Groups sue feds over “recipe for disaster” for Jackson elk herd.
by Melissa Thomasma/Planet Jackson Hole | JUNE 6, 2017
Four conservation groups that fear for the health of Jackson’s elk herd filed a lawsuit on Monday against the Forest Service over management of the Alkali Creek feedground.
“The high-risk feedlot, run by the Wyoming Game and Fish Department, baits and unnaturally concentrates wild Jackson elk in ways that are dangerously unhealthy,” reads a June 5 press release issued by Wyoming Wildlife Advocates, Western Watersheds Project, the Sierra Club, and Gallatin Wildlife Association.
“When—not ‘if’—chronic wasting disease arrives at Alkali Creek feedground, it may decimate the Jackson herd within the forest, on the National Elk Refuge, and in other portions of the Greater Yellowstone Ecosystem,” said Jonathan Ratner, Wyoming Director of Western Watersheds Project. “Elk feedgrounds are a recipe for disaster.”
Indeed, supplemental feeding for elk throughout the winter not only artificially bolsters herd size, it also creates an environment through which disease can spread like wildfire.
Chronic wasting disease—the prion disease that strikes and slowly kills cervids by decimating their brains—is expanding rapidly across Wyoming, and drawing nearer to Jackson’s iconic elk herd. Its impacts on the local elk population are unclear as of yet, but many—including the case’s plaintiffs—fear they will be serious and long-lasting.
In the hopes of mitigating the disease, the four regional environmental nonprofits have teamed up to take the U.S. Forest Service and the Department of Agriculture to court over continued elk feeding.
The 91-acre Alkali Creek Feedground is situated in the Bridger-Teton National Forest along the Gros Ventre River, abutting the nearby wilderness. The feedground rests squarely between two noteworthy zones: the part of the state already infected with CWD and the non-infected National Elk Refuge, home to the nation’s largest and perhaps most culturally and economically significant elk herd.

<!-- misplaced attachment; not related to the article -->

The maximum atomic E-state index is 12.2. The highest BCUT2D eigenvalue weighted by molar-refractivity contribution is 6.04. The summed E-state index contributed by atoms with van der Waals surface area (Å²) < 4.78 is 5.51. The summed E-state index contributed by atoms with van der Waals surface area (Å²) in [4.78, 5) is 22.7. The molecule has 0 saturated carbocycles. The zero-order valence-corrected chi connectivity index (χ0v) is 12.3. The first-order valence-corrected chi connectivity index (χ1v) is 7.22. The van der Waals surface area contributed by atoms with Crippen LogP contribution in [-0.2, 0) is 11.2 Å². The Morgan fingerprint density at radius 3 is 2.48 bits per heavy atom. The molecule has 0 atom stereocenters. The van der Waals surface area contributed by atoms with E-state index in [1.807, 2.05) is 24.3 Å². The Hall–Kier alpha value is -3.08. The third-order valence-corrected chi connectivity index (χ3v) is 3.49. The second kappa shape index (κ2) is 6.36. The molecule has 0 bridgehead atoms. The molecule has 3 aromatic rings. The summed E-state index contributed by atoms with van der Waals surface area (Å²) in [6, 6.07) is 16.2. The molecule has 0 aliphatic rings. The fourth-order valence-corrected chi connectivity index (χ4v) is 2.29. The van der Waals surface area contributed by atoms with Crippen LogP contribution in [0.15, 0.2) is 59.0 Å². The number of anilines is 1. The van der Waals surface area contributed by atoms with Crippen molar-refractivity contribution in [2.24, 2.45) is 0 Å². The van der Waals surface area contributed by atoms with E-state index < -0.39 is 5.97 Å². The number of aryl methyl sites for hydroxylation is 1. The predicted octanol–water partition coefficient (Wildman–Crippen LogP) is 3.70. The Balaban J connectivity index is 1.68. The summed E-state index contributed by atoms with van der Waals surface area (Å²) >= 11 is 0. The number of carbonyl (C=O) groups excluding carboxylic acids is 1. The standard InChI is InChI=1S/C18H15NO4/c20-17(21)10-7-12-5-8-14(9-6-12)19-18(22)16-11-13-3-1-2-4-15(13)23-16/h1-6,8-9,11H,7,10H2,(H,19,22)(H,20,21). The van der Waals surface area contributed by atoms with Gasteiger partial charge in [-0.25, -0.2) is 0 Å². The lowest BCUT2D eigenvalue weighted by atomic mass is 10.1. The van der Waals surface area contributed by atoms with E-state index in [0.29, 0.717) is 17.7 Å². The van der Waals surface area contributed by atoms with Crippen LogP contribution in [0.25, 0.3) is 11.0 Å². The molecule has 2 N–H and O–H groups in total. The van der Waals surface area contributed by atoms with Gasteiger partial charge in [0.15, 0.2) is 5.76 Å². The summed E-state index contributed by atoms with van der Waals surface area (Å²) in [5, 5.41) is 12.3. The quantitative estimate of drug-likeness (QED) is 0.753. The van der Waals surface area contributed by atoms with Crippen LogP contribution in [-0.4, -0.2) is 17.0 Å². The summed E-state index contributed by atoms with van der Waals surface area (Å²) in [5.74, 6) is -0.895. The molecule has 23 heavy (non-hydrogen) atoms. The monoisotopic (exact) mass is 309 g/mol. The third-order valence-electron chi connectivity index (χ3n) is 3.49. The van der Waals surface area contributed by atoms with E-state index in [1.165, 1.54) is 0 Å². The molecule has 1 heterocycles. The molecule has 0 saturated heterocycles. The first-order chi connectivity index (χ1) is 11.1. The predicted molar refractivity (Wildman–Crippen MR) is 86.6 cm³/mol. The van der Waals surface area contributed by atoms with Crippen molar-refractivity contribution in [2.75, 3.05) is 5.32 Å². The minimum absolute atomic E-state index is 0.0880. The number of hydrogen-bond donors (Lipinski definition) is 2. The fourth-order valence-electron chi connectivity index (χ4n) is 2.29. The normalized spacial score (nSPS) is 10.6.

As of now, Teton County is one of two Wyoming counties that is free of the disease, but conservationists fear that Alkali Feedground might be the route via which it could arrive. A CWD-positive deer was found a mere 40 miles to the east, and elk are known to frequently traverse the small distance between Alkali and the National Elk Refuge. In other words, if CWD makes it to Alkali Creek, it’s extremely likely to infect the Jackson herd quickly.
“The feedgrounds disrupt the elk’s natural behavior to forage on native habitats, and instead create an artificial environment that is ripe for spreading disease,” Glenn Hockett, volunteer president of the Gallatin Wildlife Association, said. “The elk in this region are connected to Yellowstone Park and Montana’s elk herds. Hunters and wildlife watchers depend on these elk. The entire multi-billion dollar wildlife-based economy of the region is at risk from diseases perpetuated from the many elk feedgrounds on public lands.”
The plaintiffs point out that the 2007 Final Bison and Elk Management Plan and Environmental Impact Statement included plans to phase out elk feeding precisely because of the potentially lethal impacts on herds.
“In the … statement, issued jointly by those two agencies, the [National Park Service] and the [Fish and Wildlife Service] committed to ending the practice of artificial feeding based on the widely accepted view in the scientific community that the indefinite operation of large feedgrounds constitutes an unacceptable risk to the elk herd, other wildlife, and the surrounding environment.”
Now, the conservation groups argue, authorizing continued feeding on the Alkali Creek Feedground is in violation of this commitment.
What’s more, the groups contend that the Forest Service failed to fully explore reasonable management alternatives, account for the complex ecological impacts of feeding and did not sufficiently weigh public input.
Western Watersheds Project brought a similar case against the Forest Service in 2015, citing concerns about renewal of other regional feedgrounds including Green River Lakes, Dog Creek, Fall Creek, and Fish Creek. According to the organization’s executive director, Erik Molvar, that case was voluntarily dismissed in order to place renewed focus on Alkali Creek.
For now, federal officials’ lips are sealed. Bridger-Teton public affairs officer Mary Cernicek was unable to comment on the case, since it’s under current litigation. Renny MacKay, communications director for the Wyoming Game and Fish Department, confirmed that the agency had received a copy of the complaint, but declined to comment.
“The Forest Service must consider and implement healthier alternatives for managing America’s iconic wildlife herds,” said Roger Hayden, executive director of Wyoming Wildlife Advocates. “Allowing wild elk to roam free in natural abundance with predators keeping herds healthy is the most sustainable paradigm for the future.”